At decision step 715, it is determined whether the table 825 covers the complete width of at least one paragraph and more than one line of text. Referring to FIG. 8A, the table 825 does not cover the complete width of at least one paragraph and more than one line of text, so the user is probably not trying to draw the table 825 over the existing text. At step 720, the drawn table 825 is added to the electronic document 805 at the start of the paragraph containing the point of insertion 815 as a separate paragraph from the text and no text is inserted into the table. The end result displayed to the user is illustrated in FIG. 8B.

Another example demonstrating method 700 is illustrated in reference to FIGS. 9A and 9B. Referring now to FIG. 9A, a document 905 includes text with paragraph marks, such as a paragraph mark 930. A table tool 910 is provided and a new table 925 has been drawn beginning at an insertion point 915 and ending at an end point 920. As shown in FIG. 9A, the table 925 is represented by dashed lines to show that it has not been inserted into the document yet because the user has not released the mouse button. The document 905 also includes text lines 935, 940, 945, 950, and 955.

Referring now to FIGS. 7 and 9A, the method 700 for inserting a table over existing text begins at start step 705 and proceeds to step 710 when a user draws the table 925 and releases the mouse button to insert that table into the document 905. At step 710, it is determined that the user is attempting to insert a table over lines 935 and 940. After it is determined over which lines of text the user is attempting to insert a table, the method proceeds to decision step 715.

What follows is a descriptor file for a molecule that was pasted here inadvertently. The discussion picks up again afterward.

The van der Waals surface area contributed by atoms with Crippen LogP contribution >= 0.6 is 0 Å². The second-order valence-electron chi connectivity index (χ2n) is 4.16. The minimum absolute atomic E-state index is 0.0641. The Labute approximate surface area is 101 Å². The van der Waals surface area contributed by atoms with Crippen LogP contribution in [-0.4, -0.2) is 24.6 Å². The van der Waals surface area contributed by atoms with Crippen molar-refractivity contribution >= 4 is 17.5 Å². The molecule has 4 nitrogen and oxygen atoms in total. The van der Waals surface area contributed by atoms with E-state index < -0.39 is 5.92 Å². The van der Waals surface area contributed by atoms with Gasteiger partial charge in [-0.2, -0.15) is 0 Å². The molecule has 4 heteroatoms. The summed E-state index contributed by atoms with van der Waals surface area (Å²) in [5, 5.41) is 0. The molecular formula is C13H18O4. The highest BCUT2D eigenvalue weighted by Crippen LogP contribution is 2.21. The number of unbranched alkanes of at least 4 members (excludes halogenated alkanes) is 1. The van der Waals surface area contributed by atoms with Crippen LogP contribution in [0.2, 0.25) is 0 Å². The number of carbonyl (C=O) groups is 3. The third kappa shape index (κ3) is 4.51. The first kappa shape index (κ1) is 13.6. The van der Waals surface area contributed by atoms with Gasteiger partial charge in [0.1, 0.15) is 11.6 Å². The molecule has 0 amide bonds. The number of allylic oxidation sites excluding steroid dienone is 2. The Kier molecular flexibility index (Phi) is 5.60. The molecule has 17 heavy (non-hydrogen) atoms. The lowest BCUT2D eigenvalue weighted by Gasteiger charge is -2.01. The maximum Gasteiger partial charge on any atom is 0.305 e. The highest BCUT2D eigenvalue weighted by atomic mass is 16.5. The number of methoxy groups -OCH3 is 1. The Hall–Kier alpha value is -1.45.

At decision step 715, it is determined whether the drawn table covers the complete width of at least one paragraph and more than one line of text. It is determined that the table 925 covers more than one line of text (lines 935 and 940) and covers the complete width of paragraph 930. Thus, for this example, the method proceeds to decision step 725. At decision step 725, it is determined that the table 925 covers the entire width of the paragraph 930, but does not cover all the lines because the line 945 of the paragraph 930 is not covered. Thus, the method proceeds to step 730.

At step 730, the paragraph 930, which includes the covered text, is split into separate paragraphs, 960 and 930, and the covered text is placed into table 925. Thus, as illustrated in FIG. 9B, lines 935 and 940 are placed into their own paragraph 960 and the line 945 is left as the only remaining line of the paragraph 930. The end result is shown in FIG. 9B.

A third example demonstrating method 700 is illustrated in reference to FIGS. 10A and 10B. Referring now to FIG. 10A, a document 1005 includes text with paragraph marks, such as a paragraph mark 1030. A table tool 1010 is provided and a new table 1025 has been drawn beginning at an insertion point 1015 and ending at an end point 1020. As shown in FIG. 10A, the table 1025 is represented by dashed lines to show that it has not been inserted into the document yet because the user has not released the mouse button. The document 1005 also includes text lines 1035, 1040, 1045, 1050, and 1055.